Alex Becerra has a brash but charming way about him. His paintings are equally conflicted. Developing a reputation as a provocateur, Becerra has earned comparisons to both Philip Guston and Mike Kelley for his animated brushwork and dark imagery. Treating Los Angeles as his laboratory, the recalcitrant artist is shaking up the city.
What was your first gallery experience? In my head, it was a gallery; it was really a project space. This guy Sergio Bromberg in L.A. ran these project spaces that were 24-hour openings. I made an inflatable and did a pointy boot performance inside at midnight.
If you could trade with anyone who would it be? Probably Werner Büttner or Jonathan Meese.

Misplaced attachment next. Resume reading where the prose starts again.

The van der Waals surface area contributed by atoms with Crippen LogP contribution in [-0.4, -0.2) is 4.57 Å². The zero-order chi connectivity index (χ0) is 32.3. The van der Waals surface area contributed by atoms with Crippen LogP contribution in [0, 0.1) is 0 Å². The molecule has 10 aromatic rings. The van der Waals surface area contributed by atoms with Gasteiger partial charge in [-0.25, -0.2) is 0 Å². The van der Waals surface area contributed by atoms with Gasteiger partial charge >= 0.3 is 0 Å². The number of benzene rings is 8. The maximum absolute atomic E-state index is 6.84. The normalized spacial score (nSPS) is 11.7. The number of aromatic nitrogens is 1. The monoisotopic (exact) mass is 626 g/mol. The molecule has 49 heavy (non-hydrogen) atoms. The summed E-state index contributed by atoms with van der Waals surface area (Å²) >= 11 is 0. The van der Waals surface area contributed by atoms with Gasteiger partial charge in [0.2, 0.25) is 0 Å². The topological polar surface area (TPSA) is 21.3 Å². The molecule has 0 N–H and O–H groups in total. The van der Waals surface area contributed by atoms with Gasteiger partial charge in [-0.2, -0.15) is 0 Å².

Do you live with your own work? I actually do, because I have a live/work studio in Inglewood. It’s intense in all the right ways. It’s stressful because I have to walk through the studio to use the restroom, to make food. But it’s also nice because I can consistently think of art and not get jaded. I’ve never had a studio that I’ve not lived in.
What’s the best piece of advice you’ve ever received? You have the power. It’s the best piece of advice. Noah Davis said that to me in his studio. It was so valuable coming from another painter. He just said: ‘Fuck all this shit, it’s your work, you have the power, you do what you want.’